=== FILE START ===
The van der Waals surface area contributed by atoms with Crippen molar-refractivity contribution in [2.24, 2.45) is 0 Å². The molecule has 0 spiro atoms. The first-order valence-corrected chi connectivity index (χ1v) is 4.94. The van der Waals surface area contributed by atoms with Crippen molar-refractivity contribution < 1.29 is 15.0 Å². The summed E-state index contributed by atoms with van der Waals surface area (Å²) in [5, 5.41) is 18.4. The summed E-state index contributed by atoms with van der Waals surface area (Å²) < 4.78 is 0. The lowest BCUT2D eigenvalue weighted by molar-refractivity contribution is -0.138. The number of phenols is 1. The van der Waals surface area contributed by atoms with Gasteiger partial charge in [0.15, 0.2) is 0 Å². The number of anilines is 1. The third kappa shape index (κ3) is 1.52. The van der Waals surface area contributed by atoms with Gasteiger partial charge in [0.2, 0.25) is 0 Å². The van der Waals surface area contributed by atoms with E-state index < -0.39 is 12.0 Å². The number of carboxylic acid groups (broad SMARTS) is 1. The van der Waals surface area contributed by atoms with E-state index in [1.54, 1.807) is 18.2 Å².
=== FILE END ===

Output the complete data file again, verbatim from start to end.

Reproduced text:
The van der Waals surface area contributed by atoms with Crippen molar-refractivity contribution in [2.24, 2.45) is 0 Å². The molecule has 0 spiro atoms. The first-order valence-corrected chi connectivity index (χ1v) is 4.94. The van der Waals surface area contributed by atoms with Crippen molar-refractivity contribution < 1.29 is 15.0 Å². The summed E-state index contributed by atoms with van der Waals surface area (Å²) in [5, 5.41) is 18.4. The summed E-state index contributed by atoms with van der Waals surface area (Å²) < 4.78 is 0. The lowest BCUT2D eigenvalue weighted by molar-refractivity contribution is -0.138. The number of phenols is 1. The van der Waals surface area contributed by atoms with Gasteiger partial charge in [0.15, 0.2) is 0 Å². The number of anilines is 1. The third kappa shape index (κ3) is 1.52. The van der Waals surface area contributed by atoms with Gasteiger partial charge in [0.2, 0.25) is 0 Å². The van der Waals surface area contributed by atoms with E-state index < -0.39 is 12.0 Å². The number of carboxylic acid groups (broad SMARTS) is 1. The van der Waals surface area contributed by atoms with E-state index in [1.54, 1.807) is 18.2 Å².